Cameroon’s Ministry of Agriculture and Rural Development (MINADER) and the World Vegetable Center (WorldVeg) signed a Memorandum of Understanding on 16 August 2018, officially inking a partnership to work together on strengthening vegetable seed systems, mobilizing and training smallholders to produce certified onion seed, and increasing the supply of traditional African vegetables in the country.

2018-09-03T05:01:19+00:00August 30th, 2018|Categories: Articles, AUG2018, Briefing, In Brief, West and Central Africa - Coastal and Humid Regions|Tags: , , |

Recapturing vegetable phytonutrients for healthier diets

In 2017, WorldVeg analyzed nutritional traits of 55 traditional vegetable species commonly consumed by the Ami, a Taiwan aboriginal group, before the current/modern food system became dominant over the past 50 years. The Ami traditionally collected edible plants from the wild in eastern Taiwan, a region with diverse plant communities. Phytonutrient values of Ami traditional vegetables were compared with the phytonutrient contents previously measured by our laboratory for 200 species of tropical Asian and African traditional vegetables, and 30 commonly consumed vegetables in Taiwan. The vegetable crops commonly consumed in Taiwan today tend to have less dry matter and high sugar content, reflecting consumer taste preferences. These crops are also lower in nutrients such as protein, beta-carotene, vitamin C, minerals, and antioxidants—implying that there may be fewer nutrients available from vegetables grown in modern food systems.

2018-06-15T08:32:05+00:00June 15th, 2018|Categories: Briefing, JUN2018|Tags: , , |

Remembering Dr. Yang

Charles Yu-di Yang, age 86, passed away on Monday, March 5, 2018 at his home in Silver Spring, Maryland, USA. In 1972, Dr. Yang accepted an offer from the Rockefeller Foundation to be the Senior Pathologist at the Asian Vegetable Research & Development Center (AVRDC). In 1980, he moved to Thailand to lead the AVRDC outreach program there. During his 17 years in Thailand, Charles developed the outreach program literally from the ground up.  He got the funding to build the research center and training facilities; hired and managed the staff; oversaw the construction of the buildings; and developed, implemented and directed the training program for nearly 400 scholars from 18 countries around the world.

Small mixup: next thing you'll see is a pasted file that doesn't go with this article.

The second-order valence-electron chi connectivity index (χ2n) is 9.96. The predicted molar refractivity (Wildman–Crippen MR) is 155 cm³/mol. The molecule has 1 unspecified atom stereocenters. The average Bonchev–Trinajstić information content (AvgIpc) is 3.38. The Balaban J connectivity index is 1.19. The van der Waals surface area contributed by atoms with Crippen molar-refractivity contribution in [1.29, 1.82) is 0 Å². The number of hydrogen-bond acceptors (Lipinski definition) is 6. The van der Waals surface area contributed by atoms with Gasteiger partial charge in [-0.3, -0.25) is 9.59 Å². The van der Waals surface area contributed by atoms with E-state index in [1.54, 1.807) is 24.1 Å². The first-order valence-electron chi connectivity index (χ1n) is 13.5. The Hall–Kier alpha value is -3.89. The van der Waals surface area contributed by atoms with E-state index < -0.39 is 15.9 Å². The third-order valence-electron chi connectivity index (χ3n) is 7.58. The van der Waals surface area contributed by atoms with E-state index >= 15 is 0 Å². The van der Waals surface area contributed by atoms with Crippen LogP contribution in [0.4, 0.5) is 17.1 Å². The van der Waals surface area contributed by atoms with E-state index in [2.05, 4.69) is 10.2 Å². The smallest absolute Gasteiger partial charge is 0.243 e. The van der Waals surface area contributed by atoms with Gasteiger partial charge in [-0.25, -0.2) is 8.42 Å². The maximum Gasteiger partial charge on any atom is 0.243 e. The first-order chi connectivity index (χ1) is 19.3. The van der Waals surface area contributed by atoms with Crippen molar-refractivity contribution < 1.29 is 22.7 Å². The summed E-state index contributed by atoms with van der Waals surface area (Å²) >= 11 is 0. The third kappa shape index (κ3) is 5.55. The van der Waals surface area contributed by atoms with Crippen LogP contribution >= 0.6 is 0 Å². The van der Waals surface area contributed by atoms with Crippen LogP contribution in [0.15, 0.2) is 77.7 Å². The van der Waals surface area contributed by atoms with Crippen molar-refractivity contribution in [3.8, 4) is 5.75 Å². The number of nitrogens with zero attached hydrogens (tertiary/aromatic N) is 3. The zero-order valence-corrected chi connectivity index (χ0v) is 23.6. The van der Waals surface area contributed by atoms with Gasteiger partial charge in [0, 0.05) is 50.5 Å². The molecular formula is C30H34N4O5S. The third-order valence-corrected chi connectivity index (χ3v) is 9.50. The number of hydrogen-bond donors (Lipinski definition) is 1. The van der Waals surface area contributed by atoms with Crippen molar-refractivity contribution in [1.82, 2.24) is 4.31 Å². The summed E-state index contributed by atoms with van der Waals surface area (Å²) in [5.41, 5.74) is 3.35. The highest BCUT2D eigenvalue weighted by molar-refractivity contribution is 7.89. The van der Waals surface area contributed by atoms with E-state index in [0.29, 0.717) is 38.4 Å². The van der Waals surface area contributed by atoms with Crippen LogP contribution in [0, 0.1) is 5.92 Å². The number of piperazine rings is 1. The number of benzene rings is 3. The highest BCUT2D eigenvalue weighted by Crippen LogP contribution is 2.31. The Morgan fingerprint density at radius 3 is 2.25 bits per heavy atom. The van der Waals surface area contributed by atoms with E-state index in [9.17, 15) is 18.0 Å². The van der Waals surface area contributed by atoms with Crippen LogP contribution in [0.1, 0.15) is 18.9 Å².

2018-04-18T05:49:15+00:00April 5th, 2018|Categories: APR2018, Briefing, In Brief|

WorldVeg parentage in high-yielding, triple-disease resistant ‘Arka Rakshak’ tomato

Tomato is India’s second most important vegetable crop, next to potato. And now ‘Arka Rakshak’, a new F1 fresh market and processing tomato hybrid with resistance to three major tomato diseases, is available for farmers eager to supply India’s growing demand. The variety was developed by the Indian Institute of Horticultural Research (IIHR) by crossing one of their advanced breeding lines with an advanced breeding line sourced from the World Vegetable Center. Tomato leaf curl virus, bacterial wilt and early blight are among the most difficult tomato diseases to manage as there are no chemical treatments available to stop their spread. Building resistance into a variety is the most effective -- and cost-effective -- approach to tomato disease management. ‘Arka Rakshak’ produces medium to large (80-100 g), deep red, very firm fruits with good keeping quality (15-20 days) and transportability. Farmers can expect yields of 90-100 t/ha. WorldVeg provides the important breeding materials partners need to produce vigorous, pest-and disease-resistant varieties with tolerance to heat, drought, flooding and other environmental conditions farmers typically encounter in the field. Congratulations to IIHR!

2018-02-09T02:56:34+00:00February 9th, 2018|Categories: Briefing, FEB2018, In Brief|Tags: , , |